Why Scientists Are Speculating About ‘Alien Superstructures’ Around an Irregular Star

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Why Scientists Are Speculating About ‘Alien Superstructures’ Around an Irregular Star

We may have neighbors — extraterrestrial neighbors.


Look between the constellations Cygnus and Lyra, and there sits a star, around 1,481 light-years away, named KIC 8462852. This star is the most interesting thing in the galaxy right now. Scientists have been noticing a mess of objects circling this thing, because it's been giving off unusual light fluctuations, unusual enough to be under consideration for one of the supercivilizations astronomer Jason Wright and his team have been looking for.

The Kepler Space Telescope has been collecting data, looking at light emissions from various stars, trying to find signs of life. However, the algorithm has trouble recognizing patterns that might qualify a star as part of an advanced civilization — sifting through this data requires a human touch (aka advanced pattern recognition). So, the citizen-scientist program “Planet Hunters” was founded.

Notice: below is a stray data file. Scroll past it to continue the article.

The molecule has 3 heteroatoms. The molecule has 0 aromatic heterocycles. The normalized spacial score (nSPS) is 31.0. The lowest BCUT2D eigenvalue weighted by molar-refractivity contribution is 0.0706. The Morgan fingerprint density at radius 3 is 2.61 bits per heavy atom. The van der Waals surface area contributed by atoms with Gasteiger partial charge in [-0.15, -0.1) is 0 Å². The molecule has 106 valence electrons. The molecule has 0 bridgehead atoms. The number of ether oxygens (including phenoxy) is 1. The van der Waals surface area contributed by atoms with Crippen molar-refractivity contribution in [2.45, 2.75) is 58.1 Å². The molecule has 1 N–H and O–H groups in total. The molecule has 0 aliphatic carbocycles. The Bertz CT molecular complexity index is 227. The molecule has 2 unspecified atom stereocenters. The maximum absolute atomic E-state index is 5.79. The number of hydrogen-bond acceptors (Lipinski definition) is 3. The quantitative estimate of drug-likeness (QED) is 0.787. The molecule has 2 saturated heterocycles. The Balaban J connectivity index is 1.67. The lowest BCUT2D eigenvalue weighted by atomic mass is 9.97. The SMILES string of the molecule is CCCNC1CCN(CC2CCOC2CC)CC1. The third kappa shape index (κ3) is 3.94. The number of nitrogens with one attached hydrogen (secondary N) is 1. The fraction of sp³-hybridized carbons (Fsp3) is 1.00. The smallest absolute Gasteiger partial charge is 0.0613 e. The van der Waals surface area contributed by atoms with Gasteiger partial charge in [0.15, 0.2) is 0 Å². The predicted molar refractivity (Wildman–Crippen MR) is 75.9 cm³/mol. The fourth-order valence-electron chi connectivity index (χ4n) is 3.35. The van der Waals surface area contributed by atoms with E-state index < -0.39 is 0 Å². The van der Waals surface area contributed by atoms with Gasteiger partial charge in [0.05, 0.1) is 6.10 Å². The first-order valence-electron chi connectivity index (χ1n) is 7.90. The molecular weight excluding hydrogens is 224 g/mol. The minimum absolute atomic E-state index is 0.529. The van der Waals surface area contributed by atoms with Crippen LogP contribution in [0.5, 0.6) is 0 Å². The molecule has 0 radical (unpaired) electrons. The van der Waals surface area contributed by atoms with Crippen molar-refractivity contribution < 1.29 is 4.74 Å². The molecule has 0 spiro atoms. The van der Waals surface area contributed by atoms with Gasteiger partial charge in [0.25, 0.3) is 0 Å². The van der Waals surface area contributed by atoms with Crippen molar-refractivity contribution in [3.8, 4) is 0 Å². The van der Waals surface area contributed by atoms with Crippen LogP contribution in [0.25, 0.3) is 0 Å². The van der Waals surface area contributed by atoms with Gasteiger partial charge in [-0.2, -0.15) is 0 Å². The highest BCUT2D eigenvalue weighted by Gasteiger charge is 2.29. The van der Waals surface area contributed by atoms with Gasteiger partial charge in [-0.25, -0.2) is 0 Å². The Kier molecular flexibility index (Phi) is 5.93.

Back in 2011, several of these scientists flagged this particular star as “interesting” and “bizarre.” Researchers were intrigued.

“We’d never seen anything like this star," Tabetha Boyajian, a postdoc at Yale who oversees the Planet Hunters, said in an interview with The Atlantic. "It was really weird. We thought it might be bad data or movement on the spacecraft, but everything checked out.”

The light pattern suggests there's a big mess of stuff circling the star. If the star were young, it would be expected to have a circle of debris surrounding it. But this is a mature star, so could scientist be seeing solar panels created by a Type 3 civilization to harness its energy?

Michio Kaku breaks down Type 1, Type 2, and Type 3 civilizations.

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